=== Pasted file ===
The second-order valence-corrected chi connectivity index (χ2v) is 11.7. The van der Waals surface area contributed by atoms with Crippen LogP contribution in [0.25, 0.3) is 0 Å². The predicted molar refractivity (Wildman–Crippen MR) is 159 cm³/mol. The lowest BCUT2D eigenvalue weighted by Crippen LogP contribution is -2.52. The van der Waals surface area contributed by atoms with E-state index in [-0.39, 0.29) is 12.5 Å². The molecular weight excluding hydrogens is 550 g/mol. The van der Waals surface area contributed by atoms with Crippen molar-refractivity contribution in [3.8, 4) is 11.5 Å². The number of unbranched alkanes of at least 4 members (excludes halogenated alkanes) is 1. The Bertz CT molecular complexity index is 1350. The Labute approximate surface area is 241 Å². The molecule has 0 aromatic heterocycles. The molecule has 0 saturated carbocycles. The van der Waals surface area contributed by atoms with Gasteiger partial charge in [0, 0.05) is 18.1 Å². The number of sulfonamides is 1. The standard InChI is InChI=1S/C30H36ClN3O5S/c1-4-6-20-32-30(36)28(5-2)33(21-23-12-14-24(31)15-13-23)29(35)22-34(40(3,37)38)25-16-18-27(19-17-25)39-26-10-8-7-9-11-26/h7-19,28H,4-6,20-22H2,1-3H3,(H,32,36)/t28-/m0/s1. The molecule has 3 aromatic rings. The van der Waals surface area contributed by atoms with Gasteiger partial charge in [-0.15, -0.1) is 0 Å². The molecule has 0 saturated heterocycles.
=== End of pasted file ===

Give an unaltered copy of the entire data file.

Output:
The second-order valence-corrected chi connectivity index (χ2v) is 11.7. The van der Waals surface area contributed by atoms with Crippen LogP contribution in [0.25, 0.3) is 0 Å². The predicted molar refractivity (Wildman–Crippen MR) is 159 cm³/mol. The lowest BCUT2D eigenvalue weighted by Crippen LogP contribution is -2.52. The van der Waals surface area contributed by atoms with E-state index in [-0.39, 0.29) is 12.5 Å². The molecular weight excluding hydrogens is 550 g/mol. The van der Waals surface area contributed by atoms with Crippen molar-refractivity contribution in [3.8, 4) is 11.5 Å². The number of unbranched alkanes of at least 4 members (excludes halogenated alkanes) is 1. The Bertz CT molecular complexity index is 1350. The Labute approximate surface area is 241 Å². The molecule has 0 aromatic heterocycles. The molecule has 0 saturated carbocycles. The van der Waals surface area contributed by atoms with Gasteiger partial charge in [0, 0.05) is 18.1 Å². The number of sulfonamides is 1. The standard InChI is InChI=1S/C30H36ClN3O5S/c1-4-6-20-32-30(36)28(5-2)33(21-23-12-14-24(31)15-13-23)29(35)22-34(40(3,37)38)25-16-18-27(19-17-25)39-26-10-8-7-9-11-26/h7-19,28H,4-6,20-22H2,1-3H3,(H,32,36)/t28-/m0/s1. The molecule has 3 aromatic rings. The van der Waals surface area contributed by atoms with Gasteiger partial charge in [-0.15, -0.1) is 0 Å². The molecule has 0 saturated heterocycles.